- An organization whose mission originally focused on other objectives, such as cooperative security, but whose mandate has gradually expanded to include disarmament and nuclear nonproliferation issues. These organizations are important for the nuclear nonproliferation regime because they promote trust among members, provide fora to resolve regional disputes through dialogue, and offer states the opportunity to discuss nonproliferation and other goals with neighbors in the region
Regional organizations with central disarmament or nuclear nonproliferation objectives:
- The Agency for the Prohibition of Nuclear Weapons in Latin America and the Caribbean (OPANAL) is the supervising organization for implementation of the nuclear-weapon-free zone created by the Treaty for the Prohibition of Nuclear Weapons in Latin America and the Caribbean. OPANAL entered into force in 1969 to act as the governing body for Tlatelolco by holding annual meetings and verifying compliance with the region’s Control System. OPANAL contains 3 main bodies: the General Conference, which meets biennially; the Council of OPANAL, where five member states meet every two months; and the Secretary General. OPANAL’s membership includes all 33 States in the Latin American and Caribbean region.
- The Brazilian-Argentine Agency for Accounting and Control of Nuclear Materials (ABACC) is a nuclear verification and safeguards mechanism between Argentina and Brazil. ABACC was created in 1991 in order to ensure the peaceful use of nuclear materials in Argentina and Brazil before either country had signed the NPT. ABACC is the only bi-national safeguards system in existence today.
- The European Atomic Energy Community was established by the EURATOM Treaty in 1957, which helps to pool knowledge, infrastructure, and funding for nuclear energy. The treaty ensures that all EU members have access to a regular and equitable supply of uranium ores and nuclear fuels. It is legally distinct from the European Union, but has the same membership and is an EU institution. EURATOM provides a centralized framework for the security of nuclear energy in Europe.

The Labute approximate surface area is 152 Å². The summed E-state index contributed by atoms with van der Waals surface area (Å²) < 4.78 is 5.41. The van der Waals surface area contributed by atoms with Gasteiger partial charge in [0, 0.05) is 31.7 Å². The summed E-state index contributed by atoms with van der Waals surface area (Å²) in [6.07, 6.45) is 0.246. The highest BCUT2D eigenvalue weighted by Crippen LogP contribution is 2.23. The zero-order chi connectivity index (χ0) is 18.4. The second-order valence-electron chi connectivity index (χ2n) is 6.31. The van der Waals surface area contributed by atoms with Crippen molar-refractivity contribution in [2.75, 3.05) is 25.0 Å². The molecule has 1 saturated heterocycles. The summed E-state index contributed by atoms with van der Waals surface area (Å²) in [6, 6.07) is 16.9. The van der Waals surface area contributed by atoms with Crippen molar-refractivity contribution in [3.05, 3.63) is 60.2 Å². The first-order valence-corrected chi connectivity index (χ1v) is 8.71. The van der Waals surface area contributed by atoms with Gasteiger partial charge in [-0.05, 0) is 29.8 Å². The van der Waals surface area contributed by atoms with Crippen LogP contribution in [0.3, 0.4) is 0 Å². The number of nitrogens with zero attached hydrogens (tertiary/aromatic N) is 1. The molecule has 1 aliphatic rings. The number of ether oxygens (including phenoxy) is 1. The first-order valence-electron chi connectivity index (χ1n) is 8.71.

- The African Commission on Nuclear Energy (Afcone) was established by the African Union in 2010 pursuant to the African Nuclear-Weapon-Free Zone Treaty. It has four main areas of focus: monitoring compliance with nonproliferation obligations; nuclear and radiation safety and security; nuclear sciences and applications; and partnerships and technical cooperation, including outreach and promotion of peaceful uses of nuclear energy. The Commission ensures that states in the region are in compliance with their obligations under the Pelindaba Treaty, among other nonproliferation requirements, and promotes peaceful nuclear cooperation both regionally and internationally.
- (Defunct) Arms Control and Regional Security in the Middle East (ACRS) is a multilateral working group formed in 1991 during negotiations in Madrid for a peaceful settlement in the Middle East. ACRS’s objective was to complement bilateral negotiations between Israel and its neighbors. Confidence-building meetings occurred through 1995 regarding arms control in the Middle East, a nuclear-weapon-free zone in the region, and the creation of Regional Security Centers (RSC). No formal ACRS meetings have been held since September 1995 due to continued disagreements among key States in the Middle East.